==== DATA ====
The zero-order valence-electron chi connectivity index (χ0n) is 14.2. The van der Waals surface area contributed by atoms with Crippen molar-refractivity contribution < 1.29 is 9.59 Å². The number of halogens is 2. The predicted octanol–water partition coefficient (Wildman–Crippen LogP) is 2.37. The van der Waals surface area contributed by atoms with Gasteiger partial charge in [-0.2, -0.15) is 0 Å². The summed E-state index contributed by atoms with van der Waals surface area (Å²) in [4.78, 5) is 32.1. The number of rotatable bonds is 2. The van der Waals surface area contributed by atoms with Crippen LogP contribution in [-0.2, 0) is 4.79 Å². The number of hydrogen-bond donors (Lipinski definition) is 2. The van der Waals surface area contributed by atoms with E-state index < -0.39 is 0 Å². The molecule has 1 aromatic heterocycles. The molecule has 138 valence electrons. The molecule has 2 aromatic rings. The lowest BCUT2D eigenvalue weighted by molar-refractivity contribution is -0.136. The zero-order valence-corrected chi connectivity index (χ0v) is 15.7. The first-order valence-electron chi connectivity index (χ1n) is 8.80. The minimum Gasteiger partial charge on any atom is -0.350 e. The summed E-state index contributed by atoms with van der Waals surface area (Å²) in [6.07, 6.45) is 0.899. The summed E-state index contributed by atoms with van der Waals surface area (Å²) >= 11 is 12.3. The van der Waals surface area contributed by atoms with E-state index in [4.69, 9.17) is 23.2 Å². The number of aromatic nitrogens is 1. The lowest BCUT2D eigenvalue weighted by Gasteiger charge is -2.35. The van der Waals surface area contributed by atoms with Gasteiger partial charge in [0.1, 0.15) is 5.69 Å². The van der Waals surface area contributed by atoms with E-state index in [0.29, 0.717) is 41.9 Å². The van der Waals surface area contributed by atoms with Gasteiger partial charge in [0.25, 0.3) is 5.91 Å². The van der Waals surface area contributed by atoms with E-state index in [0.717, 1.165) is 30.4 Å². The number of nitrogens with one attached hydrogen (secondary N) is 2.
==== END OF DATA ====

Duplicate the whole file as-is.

The zero-order valence-electron chi connectivity index (χ0n) is 14.2. The van der Waals surface area contributed by atoms with Crippen molar-refractivity contribution < 1.29 is 9.59 Å². The number of halogens is 2. The predicted octanol–water partition coefficient (Wildman–Crippen LogP) is 2.37. The van der Waals surface area contributed by atoms with Gasteiger partial charge in [-0.2, -0.15) is 0 Å². The summed E-state index contributed by atoms with van der Waals surface area (Å²) in [4.78, 5) is 32.1. The number of rotatable bonds is 2. The van der Waals surface area contributed by atoms with Crippen LogP contribution in [-0.2, 0) is 4.79 Å². The number of hydrogen-bond donors (Lipinski definition) is 2. The van der Waals surface area contributed by atoms with E-state index < -0.39 is 0 Å². The molecule has 1 aromatic heterocycles. The molecule has 138 valence electrons. The molecule has 2 aromatic rings. The lowest BCUT2D eigenvalue weighted by molar-refractivity contribution is -0.136. The zero-order valence-corrected chi connectivity index (χ0v) is 15.7. The first-order valence-electron chi connectivity index (χ1n) is 8.80. The minimum Gasteiger partial charge on any atom is -0.350 e. The summed E-state index contributed by atoms with van der Waals surface area (Å²) in [6.07, 6.45) is 0.899. The summed E-state index contributed by atoms with van der Waals surface area (Å²) >= 11 is 12.3. The van der Waals surface area contributed by atoms with E-state index in [4.69, 9.17) is 23.2 Å². The number of aromatic nitrogens is 1. The lowest BCUT2D eigenvalue weighted by Gasteiger charge is -2.35. The van der Waals surface area contributed by atoms with Gasteiger partial charge in [0.1, 0.15) is 5.69 Å². The van der Waals surface area contributed by atoms with E-state index in [0.29, 0.717) is 41.9 Å². The van der Waals surface area contributed by atoms with Gasteiger partial charge in [0.25, 0.3) is 5.91 Å². The van der Waals surface area contributed by atoms with E-state index in [0.717, 1.165) is 30.4 Å². The number of nitrogens with one attached hydrogen (secondary N) is 2.